Recent rulings from various state commissions/track stewards.

In Minnesota: “Richard Magee was the driver of Steady Breeze in the 3rd race [at Running Aces] on 7/8/21; welts were discovered by Dr. Taylor when Steady Breeze arrived in the test barn.”

Welts. Magee received a mere 1-day suspension and $1,000 fine.

In Oklahoma: “AFTER FINISHING 1ST IN THE 2ND RACE AT WILL ROGERS DOWNS ON MARCH 22, 2021, THE RACE DAY SERUM SAMPLE FOR THE THOROUGHBRED HORSE ‘STAUNCH ELABORATOR’ TESTED POSITIVE FOR CAFFEINE.”

Caffeine. Owner/trainer Wayne George was fined just $1,500 and has been allowed to continue along merrily, having raced Staunch six times since.

In Wyoming: “The horse Sb Holly Wood finished second in the 4th race at Wyoming Downs on June 13, 2021. Luis Gonzalez was the trainer [and co-owner]. Following standard procedure…the Stewards ordered Sb Holly Wood to be taken to the test barn for collection of blood and hair samples to be tested for prohibited substances. Sildenafil [Viagra] was confirmed in the blood sample.”

Viagra. Gonzalez received a mere 30-day suspension and $1,000 fine.

This is horseracing.

What’s wrong with horseracing? Well, besides the unremitting solitary confinement, the drugging and doping, the on-track kills, the stall deaths – slaughter – there’s things like this from the Prairie Meadows stewards (via the Racing Commission):

“Having waived his right to present evidence and testimony to the Board, Jockey Shane Laviolette is hereby assessed an administrative penalty of $250.00 for excessive or indiscriminate whipping of his horse, ‘Basic Chance,’ during the running of the ninth race on June 19, 2021. Test barn IRGC veterinarian reported to the Board ‘Basic Chance’ arrived at the test barn with an open welt on his right flank.”

That Shane Laviolette is an animal abuser – and should have been arrested for animal cruelty (except that Iowa, not surprisingly, exempts abuse that occurs at a racetrack) – goes without saying. But a lousy $250 – with no suspension – for “excessive or indiscriminate whipping” that led to an “open welt”? Vile beyond words. By the way, Mr. Laviolette was presumably beating his charge so hard because of the money at stake: In “winning,” the 7-year-old Basic brought home $35,000 (this was the “John Wayne Stakes”) for his people, including, of course, Laviolette.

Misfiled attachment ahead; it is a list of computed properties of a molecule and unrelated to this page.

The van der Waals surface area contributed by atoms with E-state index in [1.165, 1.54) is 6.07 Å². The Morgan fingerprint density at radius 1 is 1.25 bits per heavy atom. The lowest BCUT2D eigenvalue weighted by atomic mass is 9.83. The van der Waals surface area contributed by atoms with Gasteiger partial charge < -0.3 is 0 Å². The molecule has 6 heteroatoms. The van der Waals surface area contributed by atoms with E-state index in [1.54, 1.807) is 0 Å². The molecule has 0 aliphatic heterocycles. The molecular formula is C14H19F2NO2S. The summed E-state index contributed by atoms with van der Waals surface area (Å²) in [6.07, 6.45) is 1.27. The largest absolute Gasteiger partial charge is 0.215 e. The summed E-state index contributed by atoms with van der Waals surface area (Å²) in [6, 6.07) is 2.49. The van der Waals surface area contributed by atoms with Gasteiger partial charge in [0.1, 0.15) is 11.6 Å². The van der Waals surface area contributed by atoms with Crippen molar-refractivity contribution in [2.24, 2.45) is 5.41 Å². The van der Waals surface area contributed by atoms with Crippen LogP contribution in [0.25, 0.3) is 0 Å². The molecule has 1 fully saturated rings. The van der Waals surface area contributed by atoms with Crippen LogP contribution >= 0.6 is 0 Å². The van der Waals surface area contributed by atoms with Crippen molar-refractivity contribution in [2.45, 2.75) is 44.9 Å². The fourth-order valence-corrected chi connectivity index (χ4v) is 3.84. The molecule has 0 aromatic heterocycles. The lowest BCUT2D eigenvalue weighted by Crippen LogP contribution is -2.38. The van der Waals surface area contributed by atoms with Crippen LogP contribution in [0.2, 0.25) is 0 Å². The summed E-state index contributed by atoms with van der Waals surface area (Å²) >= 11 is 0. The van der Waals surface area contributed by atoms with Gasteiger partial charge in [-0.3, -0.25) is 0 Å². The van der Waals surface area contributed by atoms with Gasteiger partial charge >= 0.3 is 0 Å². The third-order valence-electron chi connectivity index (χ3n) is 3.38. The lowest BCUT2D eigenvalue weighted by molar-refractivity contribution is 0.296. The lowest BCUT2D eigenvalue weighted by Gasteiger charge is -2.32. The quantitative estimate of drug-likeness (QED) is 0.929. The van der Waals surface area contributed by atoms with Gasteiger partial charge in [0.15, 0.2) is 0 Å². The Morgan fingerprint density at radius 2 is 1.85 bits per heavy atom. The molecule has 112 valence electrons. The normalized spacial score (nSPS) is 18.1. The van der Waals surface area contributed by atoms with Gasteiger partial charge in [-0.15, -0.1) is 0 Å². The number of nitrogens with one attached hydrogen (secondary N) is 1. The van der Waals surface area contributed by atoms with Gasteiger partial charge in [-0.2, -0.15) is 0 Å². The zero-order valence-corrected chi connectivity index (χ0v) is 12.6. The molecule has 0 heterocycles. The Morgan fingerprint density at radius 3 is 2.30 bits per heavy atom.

The whip, of course, is an instrument of abuse; it motivates a racehorse to run faster through pain and fear. Anyone with a working set of eyes can see that. Even the pro-racing equine medical director of California, Dr. Rick Arthur, knows it: “There are those who argue that whipping doesn’t hurt horses, but that’s nonsense, and we all know that. Whips are noxious stimuli; they hurt, that’s why they’re used. Run fast or I’ll hit you again.” (International Conference of Horseracing Authorities, 10/7/19)

For its part, the industry tries its damndest to convince us that the “riding crop” – they refuse to use the word whip – is but a harmless guide, an indispensable tool that helps protect both horse and rider. But in 2021, rapidly evolving public sentiment – it’s more than just “optics” – is forcing their hand. The result is ever-more-restrictive strike rules and new designs – the “kinder, gentler crop,” like this one:

I don’t know, still looks like it packs a wallop to me. Anyhow, I quite enjoyed jockey McCarthy’s assessment: “The horses will respond to it but, you know, not get overabused as well.” That’s right, Mr. McCarthy, not get overabused, because your propaganda (“steering,” “encouragement” – love that word) aside, you know full well that, as I said at the top, whipping a horse, whipping any domesticated animal, is, at the very least, garden-variety, root-word abuse. Period.

Last month at Santa Anita, according to the Stewards Minutes, 19 horses were scratched prior to their races for sickness; 11 for injury; and 7 for “unsoundness.” Then this: On March 5, “Jockey UMBERTO RISPOLI was in our office to review his crop use in Sunday’s eighth race. Mr. Rispoli did not have an excuse, other than to say he simply miscounted. Unfortunately [italics added], this was his fourth offense in last sixty days.” So what did the Santa Anita sages figure was a reasonable punishment for 4 whipping violations in 60 days? A three-day suspension.